A: Although Bob Moog was more than 25 years younger than Raymond, they were professional colleagues & friends for nearly two decades. Bob acknowledged Ray as an early influence during the 1950s & '60s. Details about Scott-Moog connections here.

Q: Was Johnny Williams, drummer for the 1930s Raymond Scott Quintette, related to JOHN WILLIAMS, the famous film score composer of music for JAWS, STAR WARS, INDIANA JONES, HARRY POTTER, etc.?
A: Yes, they are father & son.

Q: Did Raymond Scott work for MOTOWN?
A: During the 1950s & '60s, Scott perfected his 'Electronium,' an electronic music machine which attracted the attention of Motown owner Berry Gordy, who purchased an Electronium for Motown in September 1970. Scott then became Motown's Director of Electronic Research and Development for several years. Following a serious heart attack in 1977, Scott retired from Motown at age 69.

Q: I've heard that Raymond Scott worked with MUPPETS creator JIM HENSON. Fact or fiction?
A: Henson was more than a quarter-century younger than Scott when they met in the mid-1960s, and they collaborated on experimental art films, industrial reels, and TV projects. Many of the Scott-Henson collaborations are showcased in the 2-CD/144-page book package MANHATTAN RESEARCH INC.

HOMEWORK & FURTHER STUDY:

OK, now it's time for the birthday party!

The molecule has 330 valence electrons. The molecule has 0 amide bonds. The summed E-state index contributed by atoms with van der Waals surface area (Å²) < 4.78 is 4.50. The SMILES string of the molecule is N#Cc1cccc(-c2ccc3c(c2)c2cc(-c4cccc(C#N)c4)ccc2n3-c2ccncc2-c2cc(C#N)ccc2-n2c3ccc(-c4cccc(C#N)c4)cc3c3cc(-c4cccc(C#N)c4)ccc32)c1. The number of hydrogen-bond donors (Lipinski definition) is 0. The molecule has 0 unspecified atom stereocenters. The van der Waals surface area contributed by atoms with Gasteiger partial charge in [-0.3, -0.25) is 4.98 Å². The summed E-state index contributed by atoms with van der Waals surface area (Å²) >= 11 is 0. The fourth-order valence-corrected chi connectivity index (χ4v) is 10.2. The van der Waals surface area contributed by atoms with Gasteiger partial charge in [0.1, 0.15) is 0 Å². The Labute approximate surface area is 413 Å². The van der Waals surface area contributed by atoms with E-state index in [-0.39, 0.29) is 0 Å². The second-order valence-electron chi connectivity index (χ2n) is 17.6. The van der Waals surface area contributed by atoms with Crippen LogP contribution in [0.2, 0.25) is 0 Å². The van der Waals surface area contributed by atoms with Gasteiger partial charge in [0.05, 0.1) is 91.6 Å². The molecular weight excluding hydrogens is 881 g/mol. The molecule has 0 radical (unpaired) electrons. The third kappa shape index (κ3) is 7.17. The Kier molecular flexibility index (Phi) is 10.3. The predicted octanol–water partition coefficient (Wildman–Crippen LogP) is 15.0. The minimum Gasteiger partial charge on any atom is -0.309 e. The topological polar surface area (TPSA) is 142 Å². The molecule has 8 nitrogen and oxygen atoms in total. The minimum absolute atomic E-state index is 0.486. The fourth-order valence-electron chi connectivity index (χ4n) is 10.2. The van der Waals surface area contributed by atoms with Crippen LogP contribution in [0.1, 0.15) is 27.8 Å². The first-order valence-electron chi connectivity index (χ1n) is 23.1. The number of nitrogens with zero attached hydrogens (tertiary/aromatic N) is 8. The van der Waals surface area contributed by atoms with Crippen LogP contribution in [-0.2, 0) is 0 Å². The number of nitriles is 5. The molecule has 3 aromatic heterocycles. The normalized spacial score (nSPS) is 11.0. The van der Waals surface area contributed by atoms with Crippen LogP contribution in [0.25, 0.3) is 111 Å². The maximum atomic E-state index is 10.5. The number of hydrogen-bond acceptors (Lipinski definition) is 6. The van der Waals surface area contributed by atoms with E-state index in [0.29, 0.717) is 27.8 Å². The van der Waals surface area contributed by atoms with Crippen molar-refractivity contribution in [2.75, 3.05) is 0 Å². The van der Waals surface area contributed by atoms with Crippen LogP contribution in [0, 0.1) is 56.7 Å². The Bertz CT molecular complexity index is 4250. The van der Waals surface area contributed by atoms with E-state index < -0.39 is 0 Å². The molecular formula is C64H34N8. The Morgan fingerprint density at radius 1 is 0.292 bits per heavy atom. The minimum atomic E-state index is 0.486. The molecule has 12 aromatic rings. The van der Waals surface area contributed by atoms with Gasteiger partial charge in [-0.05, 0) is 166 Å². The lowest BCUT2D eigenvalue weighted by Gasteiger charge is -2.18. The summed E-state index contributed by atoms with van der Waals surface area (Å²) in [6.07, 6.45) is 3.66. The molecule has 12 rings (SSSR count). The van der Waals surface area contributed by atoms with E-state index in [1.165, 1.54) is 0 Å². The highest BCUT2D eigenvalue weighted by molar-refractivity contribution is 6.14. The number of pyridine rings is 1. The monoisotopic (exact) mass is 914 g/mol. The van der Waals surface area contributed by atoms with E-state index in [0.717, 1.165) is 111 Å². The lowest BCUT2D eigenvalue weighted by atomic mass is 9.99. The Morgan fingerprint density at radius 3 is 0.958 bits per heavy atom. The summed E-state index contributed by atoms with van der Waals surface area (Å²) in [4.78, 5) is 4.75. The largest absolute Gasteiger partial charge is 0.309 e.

Wednesday, September 02, 2009

Catch A Brain Wave

On Sunday, August 28th, 1949 — newspapers across the globe published the following article & cartoon about Raymond Scott's “brain wave” music of the future:
CHICAGO, Aug. 27 - (AP) - Some day composers won't write music, and musicians won't play it — yet fans will enjoy it in never-before-heard perfection. The composer or artist will simply project it by brain waves — "thought transference," says Raymond Scott.

BRAIN WAVES

This man, who thinks in terms of electronics and music, thinks that is all quite possible. Scott said in an interview:

"Brains put out electrical waves. I wouldn't be at all surprised if some day it were possible to do away with lines in music, such as writing it out and playing the notes. You'll just be able to think it.

"Imagine fastening electrodes to your head, inviting some people to your home and then thinking your music. If you wanted 1000 violins you could have them – and if you wanted the bass fiddle to play piccolo parts, you could do that, too."

RECORDINGS, TOO

Scott says even recordings will carry, instead of musical sound, the brain waves of the composer. No arrangers, no rehearsals.

Scott is a New Yorker who has spent most of his adult life working on new developments in his two loves, music and electronics. He maintains a permanent electronics research laboratory in New York, while he composes music and directs his bands for radio shows and night club appearances. His musical theories have always been off-beat.
Raymond Scott's 1949 prediction that music would one day be generated by brain waves is becoming a reality. For example, musician & computer engineer James Fung organized an experimental concert at the University of Toronto for which music was generated by the brain waves of the audience via EEG devices suspended from the ceiling. This video clip explains Fung's work & includes footage of the performance.